Last Update 21:30
Monday, 19 August 2019

UN Security Council expected to meet on Syria safe zones deal

AFP , Tuesday 9 May 2017
UN
File photo: The United Nations Security Council at U.N. Headquarters, December 21, 2016 in New York City (Photo: AFP)
Share/Bookmark
Views: 1491
Share/Bookmark
Views: 1491

Japan and Sweden have requested a UN Security Council meeting to obtain specific details of a Russia-backed agreement on establishing safe zones in Syria, diplomats said Tuesday.

The meeting, which is likely to be held this week, would help council members decide on whether to endorse the deal signed by Russia, Iran and Turkey.

The agreement signed in the Kazakh capital Astana on May 4 calls for the creation of four "de-escalation zones" to shore up a ceasefire, ban flights and allow for deliveries of humanitarian aid.

The United Nations has described it as a promising step in efforts to end the six-year war that has killed more than 320,000 people.

Russia has presented a draft resolution to the council that welcomes the deal and calls on all parties to abide by its provisions, but no vote has been scheduled on the measure.

French Ambassador Francois Delattre said it was important that the council "get all the clarity needed before engaging on a draft resolution."

"The question today is: Do we have all the elements we need to understand the substance and the way this agreement is going to be implemented? This is really the key question and frankly the answer to this question is 'not yet'," Delattre told reporters.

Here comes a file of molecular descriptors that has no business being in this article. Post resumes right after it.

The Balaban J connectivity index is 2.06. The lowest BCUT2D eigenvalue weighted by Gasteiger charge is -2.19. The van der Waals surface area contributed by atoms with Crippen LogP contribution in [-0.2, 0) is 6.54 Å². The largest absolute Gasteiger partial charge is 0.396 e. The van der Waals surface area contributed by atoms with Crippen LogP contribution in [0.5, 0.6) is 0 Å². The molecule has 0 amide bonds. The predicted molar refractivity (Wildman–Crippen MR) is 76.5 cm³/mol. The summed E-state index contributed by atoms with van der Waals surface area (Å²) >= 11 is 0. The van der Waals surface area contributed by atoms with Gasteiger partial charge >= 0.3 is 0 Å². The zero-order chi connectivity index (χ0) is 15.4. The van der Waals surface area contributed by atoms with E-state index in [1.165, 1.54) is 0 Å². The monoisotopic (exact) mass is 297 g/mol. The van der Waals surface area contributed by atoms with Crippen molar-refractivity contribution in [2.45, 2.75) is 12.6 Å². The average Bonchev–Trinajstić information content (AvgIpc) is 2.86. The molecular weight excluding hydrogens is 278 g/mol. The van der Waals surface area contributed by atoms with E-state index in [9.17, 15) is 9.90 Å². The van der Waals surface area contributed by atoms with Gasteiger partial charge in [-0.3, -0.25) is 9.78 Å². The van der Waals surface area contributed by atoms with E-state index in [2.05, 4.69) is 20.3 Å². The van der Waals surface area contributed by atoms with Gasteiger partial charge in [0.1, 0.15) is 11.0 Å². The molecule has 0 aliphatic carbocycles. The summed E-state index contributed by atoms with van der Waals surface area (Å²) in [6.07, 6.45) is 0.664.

Japan and Sweden are, along with Egypt, the leaders at the Security Council on humanitarian issues from the Syrian conflict.

Under the deal, Russia, Iran and Turkey have until June 4 to agree on the exact boundaries of the four zones, where fighting between rebels and government forces is meant to stop.

Diplomats said they wanted to see maps to clearly assess the territory that would be covered by the deal which provides for vital deliveries of humanitarian aid.

"We want to have more information," said Swedish Ambassador Olof Skoog.

The agreement has not been signed by the Syrian government or the opposition. Details on whether international monitors will be deployed to the areas remain sketchy.

Syrian Foreign Minister Walid Muallem has rejected any role by the United Nations in monitoring the designated zones.

Diplomats have raised concerns that the Astana talks will sideline the UN-brokered peace talks. UN envoy Staffan de Mistura on Monday announced that the next round of negotiations will begin on May 16.

Short link:

 

Email
 
Name
 
Comment's
Title
 
Comment
Ahram Online welcomes readers' comments on all issues covered by the site, along with any criticisms and/or corrections. Readers are asked to limit their feedback to a maximum of 1000 characters (roughly 200 words). All comments/criticisms will, however, be subject to the following code
  • We will not publish comments which contain rude or abusive language, libelous statements, slander and personal attacks against any person/s.
  • We will not publish comments which contain racist remarks or any kind of racial or religious incitement against any group of people, in Egypt or outside it.
  • We welcome criticism of our reports and articles but we will not publish personal attacks, slander or fabrications directed against our reporters and contributing writers.
  • We reserve the right to correct, when at all possible, obvious errors in spelling and grammar. However, due to time and staffing constraints such corrections will not be made across the board or on a regular basis.
Latest

© 2010 Ahram Online.